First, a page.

Wednesday, March 22, 2017

Lost Towns of Illinois - No-Man's Land, Illinois.

No-Man's Land, Illinois was never an official place name but has been used to refer to at least two areas that fit the broader meaning of No-Man's land.

WILMETTE, ILLINOIS
Most commonly, the term was used to refer to a small unincorporated area north of Chicago on Sheridan Road, along the lakeshore of Lake Michigan.
No Man's Land - Wilmette, Illinois.
It was bordered by the exclusive North Shore suburbs of Wilmette, on the south and west, and by Kenilworth on the north. Undeveloped for nearly a century after the first settlement of the area, no neighboring municipality wanted to annex it, and it became a haven for shady activities.

In the 1920s, a developer envisioned and began construction of a planned club and beach hotel complex to be called "Vista Del Lago" (Spanish for "Lakeview"). The club was under construction on the east side of Sheridan Road, but the Great Depression prevented the completion of the hotel. In 1928, one of the earlier automobile-oriented shopping centers, Spanish Court, opened adjacent to the club. The club burned down in 1932.

The lack of development on the east side of the road, coupled with the club's location in a relatively lawless unincorporated area, led to a state legislator in the 1930s terming No Man's Land "a slot machine and keno sin center where college students were being debauched with beer, hard liquor, and firecrackers." In 1942, after decades of disputed ownership and legal wrangling, the area was annexed by the village of Wilmette. The area is now the home of the Plaza del Lago shopping center on the west side of Sheridan Road and a small number of anomalous high-rise residential buildings east of Sheridan Road.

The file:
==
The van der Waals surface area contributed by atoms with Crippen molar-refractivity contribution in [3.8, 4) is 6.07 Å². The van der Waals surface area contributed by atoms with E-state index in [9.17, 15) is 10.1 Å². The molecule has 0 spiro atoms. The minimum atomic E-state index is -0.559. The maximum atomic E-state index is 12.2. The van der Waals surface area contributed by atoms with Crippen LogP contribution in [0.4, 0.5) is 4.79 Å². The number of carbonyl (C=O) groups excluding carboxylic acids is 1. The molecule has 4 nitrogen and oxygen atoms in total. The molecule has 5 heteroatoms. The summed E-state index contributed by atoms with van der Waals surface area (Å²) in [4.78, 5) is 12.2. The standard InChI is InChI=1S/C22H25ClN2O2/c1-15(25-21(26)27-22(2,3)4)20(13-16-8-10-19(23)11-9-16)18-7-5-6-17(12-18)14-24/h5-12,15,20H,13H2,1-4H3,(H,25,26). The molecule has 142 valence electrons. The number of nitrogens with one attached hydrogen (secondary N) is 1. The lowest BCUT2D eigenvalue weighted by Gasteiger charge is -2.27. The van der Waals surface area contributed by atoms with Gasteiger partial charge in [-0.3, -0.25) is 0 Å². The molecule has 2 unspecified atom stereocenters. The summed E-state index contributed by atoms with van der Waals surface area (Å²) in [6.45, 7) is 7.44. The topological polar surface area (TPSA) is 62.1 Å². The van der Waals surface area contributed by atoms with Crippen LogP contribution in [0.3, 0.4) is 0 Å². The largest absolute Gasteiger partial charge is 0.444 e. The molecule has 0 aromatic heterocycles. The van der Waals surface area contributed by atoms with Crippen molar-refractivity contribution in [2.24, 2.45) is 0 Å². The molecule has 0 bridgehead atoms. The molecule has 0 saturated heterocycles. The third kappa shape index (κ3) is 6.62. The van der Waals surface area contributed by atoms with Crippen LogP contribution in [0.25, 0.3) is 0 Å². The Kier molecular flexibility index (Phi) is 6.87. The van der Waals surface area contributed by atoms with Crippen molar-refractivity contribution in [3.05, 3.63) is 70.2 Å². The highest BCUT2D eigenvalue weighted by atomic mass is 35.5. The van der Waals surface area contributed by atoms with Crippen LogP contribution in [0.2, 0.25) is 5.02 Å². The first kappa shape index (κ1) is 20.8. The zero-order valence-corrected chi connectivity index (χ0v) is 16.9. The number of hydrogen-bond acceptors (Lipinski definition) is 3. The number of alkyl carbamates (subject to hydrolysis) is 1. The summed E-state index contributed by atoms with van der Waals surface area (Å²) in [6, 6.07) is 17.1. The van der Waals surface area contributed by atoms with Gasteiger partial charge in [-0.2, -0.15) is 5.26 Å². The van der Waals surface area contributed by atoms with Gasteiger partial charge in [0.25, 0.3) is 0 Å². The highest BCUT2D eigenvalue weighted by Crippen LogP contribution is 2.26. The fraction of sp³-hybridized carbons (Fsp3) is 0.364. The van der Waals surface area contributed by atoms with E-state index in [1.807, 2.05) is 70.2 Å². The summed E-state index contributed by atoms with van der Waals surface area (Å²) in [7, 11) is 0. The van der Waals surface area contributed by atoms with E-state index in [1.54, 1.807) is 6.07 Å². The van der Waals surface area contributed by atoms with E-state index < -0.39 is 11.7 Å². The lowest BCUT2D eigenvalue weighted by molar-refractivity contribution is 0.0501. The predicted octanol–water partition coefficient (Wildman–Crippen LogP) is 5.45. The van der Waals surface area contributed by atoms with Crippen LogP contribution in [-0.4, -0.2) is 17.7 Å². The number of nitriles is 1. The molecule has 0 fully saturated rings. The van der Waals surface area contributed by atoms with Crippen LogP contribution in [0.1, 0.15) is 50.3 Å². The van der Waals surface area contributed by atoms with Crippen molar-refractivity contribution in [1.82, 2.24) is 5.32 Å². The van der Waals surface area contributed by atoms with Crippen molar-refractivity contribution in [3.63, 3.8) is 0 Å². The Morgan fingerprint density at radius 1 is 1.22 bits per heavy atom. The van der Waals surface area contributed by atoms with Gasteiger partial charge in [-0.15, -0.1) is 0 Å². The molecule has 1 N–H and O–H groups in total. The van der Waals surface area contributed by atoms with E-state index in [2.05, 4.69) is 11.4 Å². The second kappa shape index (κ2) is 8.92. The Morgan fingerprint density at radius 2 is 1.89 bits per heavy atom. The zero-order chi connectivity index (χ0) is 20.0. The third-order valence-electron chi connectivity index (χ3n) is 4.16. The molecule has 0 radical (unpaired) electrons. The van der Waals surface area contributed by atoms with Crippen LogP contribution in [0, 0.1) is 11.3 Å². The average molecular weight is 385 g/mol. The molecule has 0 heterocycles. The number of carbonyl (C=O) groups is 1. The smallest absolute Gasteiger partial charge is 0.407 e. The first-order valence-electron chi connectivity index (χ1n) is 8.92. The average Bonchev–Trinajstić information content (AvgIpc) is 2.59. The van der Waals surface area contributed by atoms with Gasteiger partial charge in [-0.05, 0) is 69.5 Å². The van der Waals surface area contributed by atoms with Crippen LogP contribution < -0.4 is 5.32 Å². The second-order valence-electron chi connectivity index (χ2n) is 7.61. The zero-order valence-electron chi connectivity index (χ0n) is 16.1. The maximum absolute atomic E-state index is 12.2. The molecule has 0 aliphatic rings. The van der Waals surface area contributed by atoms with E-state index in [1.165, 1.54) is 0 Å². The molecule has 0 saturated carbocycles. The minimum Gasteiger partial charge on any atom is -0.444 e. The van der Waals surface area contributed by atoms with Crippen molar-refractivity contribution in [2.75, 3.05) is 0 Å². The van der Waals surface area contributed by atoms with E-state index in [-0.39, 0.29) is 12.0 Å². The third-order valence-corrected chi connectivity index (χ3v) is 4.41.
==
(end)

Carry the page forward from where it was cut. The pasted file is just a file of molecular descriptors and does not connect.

Plaza Del Lago & high-rise Condo's on Sheridan Road in Wilmette, Illinois.
Prior to the redevelopment of the area in the 60s, such establishments as firework stores, hot dog stands, ice cream shops, car dealerships, and service stations had earned the area nicknames of 'Coney Island of the North Shore' and 'honkey-tonk town of the North Shore'.

ROGERS PARK AREA OF CHICAGO, ILLINOIS
The term "No-Man's Land" was used prior to the expansion of Chicago from the property on the south border of Calvary Cemetery in Evanston. It refers to what is now the far north lakefront of the Rogers Park community of Chicago. It is also identified by the United States Geological Survey as being a variant name of the Howard District.
CLICK MAP FOR LARGER VIEW





Compiled by Dr. Neil Gale, Ph.D. 

2 comments:

  1. And when the high rises were built, they were reserved for WASPs. No Jews were allowed. (Some wealthy friends of my grandparents, the Doppelts, (who invented the “Dop-kit” were turned down.

    ReplyDelete
    Replies
    1. Dopp kit is a term particularly in use in the US for toiletry bags. The name derives from the early 20th century leather craftsman Charles Doppelt, whose company designed the case in 1926.

      Delete

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